Peter Misselbrook's Blog
Jul 9 2019 - Amos 1:1-8; 2:4-16 – Judgment closing in

Amos prophesied to the northern kingdom of Israel about fifty years before that kingdom was swept away by the Assyrians. The threat from Assyria seemed to have decreased and both Israel and Judah enjoyed stability under their respective kings. It was a period of relative prosperity which was taken as evidence of the Lord's favour and blessing. People were even saying that "the Day of the Lord" was about to arrive – a day when God would judge all the enemies of his people and they would enjoy a kingdom more prosperous and peaceful than those of David and Solomon.

But the prosperity enjoyed by the few had come at the cost of oppressing the poor and needy. Amos was sent to declare that when God comes in judgment his people will not be exempt.

Amos begins with a declaration that "The Lord roars from Zion" (1:2). In Genesis 49 the elderly Jacob, pronounces a blessing on each of his twelve sons – the ancestors of the twelve tribes of Israel. Of Judah he says, "You are a lion’s cub, Judah; you return from the prey, my son. Like a lion he crouches and lies down, like a lioness – who dares to rouse him?" (Genesis 49:9). Judah was likened to a lion – and later the risen Lord Jesus will be called, "The Lion of the tribe of Judah" (Revelation 5:5). It is the Lord who roars from Zion, the city of God, and at his roar, "the pastures of the shepherds dry up, and the top of Carmel withers." This is no tame lion.

Amos then speaks of the fierce roar of God being directed against Israel's enemies. He speaks of God's judgment against Damascus, the Syrian capital (1:3-5). The king of Syria had "threshed Gilead with sledges having iron teeth"; God will destroy their kingdom. 

Amos then turns to prophecy against the Philistines and their capital city of Gaza (1:6-8). God is going to destroy the cities of the Philistines because they raided Israel and Judah and sold captives as slaves to Edom.

In the verses we skipped over, similar judgments are pronounced against Tyre (1:9-10), Edom (1:11-12), Ammon (1:13-15) and Moab (2:1-3). We can imagine the delight of the Israelites as they hear of the judgment which is about to fall on their enemies.

But in 2:4-5 judgment falls nearer home; God's judgment is proclaimed on the southern kingdom of Judah. The fact the lion's roar sounded from Jerusalem does not mean that the people of Judah will escape God's judgment. They have rejected the law of the Lord and turned to false gods (2:4). God's judgment will even fall on Jerusalem, the holy city.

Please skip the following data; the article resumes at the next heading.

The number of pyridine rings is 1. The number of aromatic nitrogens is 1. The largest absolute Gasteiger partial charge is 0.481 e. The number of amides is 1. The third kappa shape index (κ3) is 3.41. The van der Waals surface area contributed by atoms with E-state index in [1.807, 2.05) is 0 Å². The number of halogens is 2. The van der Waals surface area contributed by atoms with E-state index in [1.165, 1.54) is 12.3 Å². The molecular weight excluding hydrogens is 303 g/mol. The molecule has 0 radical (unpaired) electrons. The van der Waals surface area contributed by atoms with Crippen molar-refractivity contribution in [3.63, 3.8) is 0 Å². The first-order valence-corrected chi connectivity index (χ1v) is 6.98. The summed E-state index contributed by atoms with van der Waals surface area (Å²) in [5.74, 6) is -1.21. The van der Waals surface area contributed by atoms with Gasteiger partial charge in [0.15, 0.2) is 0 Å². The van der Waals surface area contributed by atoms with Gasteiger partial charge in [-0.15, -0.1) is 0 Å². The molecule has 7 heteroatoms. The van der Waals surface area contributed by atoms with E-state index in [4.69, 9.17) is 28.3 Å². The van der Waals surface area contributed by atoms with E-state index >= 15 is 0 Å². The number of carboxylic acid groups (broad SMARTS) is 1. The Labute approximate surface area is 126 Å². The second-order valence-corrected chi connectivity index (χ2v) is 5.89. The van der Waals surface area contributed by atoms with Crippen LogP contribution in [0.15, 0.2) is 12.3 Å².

Amos was preaching in the northern kingdom of Israel. They may still have imagined that they would escape judgment. But no, the longest declaration of God's judgment concerns the kingdom of Israel (2:6-16). Despite having known God's salvation when he brought them out of Egypt, provided for them in the wilderness and enabled them to conquer those who possessed the land before them (2:9-10), they also have turned from the living God to worship idols. They have sought to make themselves rich at the expense of others: "They trample on the heads of the poor" (2:7). Father and son make use of the same prostitute at pagan altar sites (2:7). Those who have sought to dedicate their lives to the Lord have been plied with alcohol to make them break their vows, and those who preached God's word were told to be quiet (2:11-12). God will come to judge Israel (2:13-16).

As we look at the world around us with all the greed and evil that seem to go unchecked, we may ask, "Why does God not do something about it? Why does he not come down in judgment?" Amos calls us to look to ourselves; are there things in our lives that call for God's judgment?

Father God, I recognise that I too am deserving of your judgment. Thank you for the Lord Jesus, the Lion of the tribe of Judah, who is also the Lamb of God who takes away my sin. Help me by your Spirit to be more like him: to be freed from greed and filled with compassion for those in need. Help us to be the beginnings of the change we long to see in this world.

Peter Misselbrook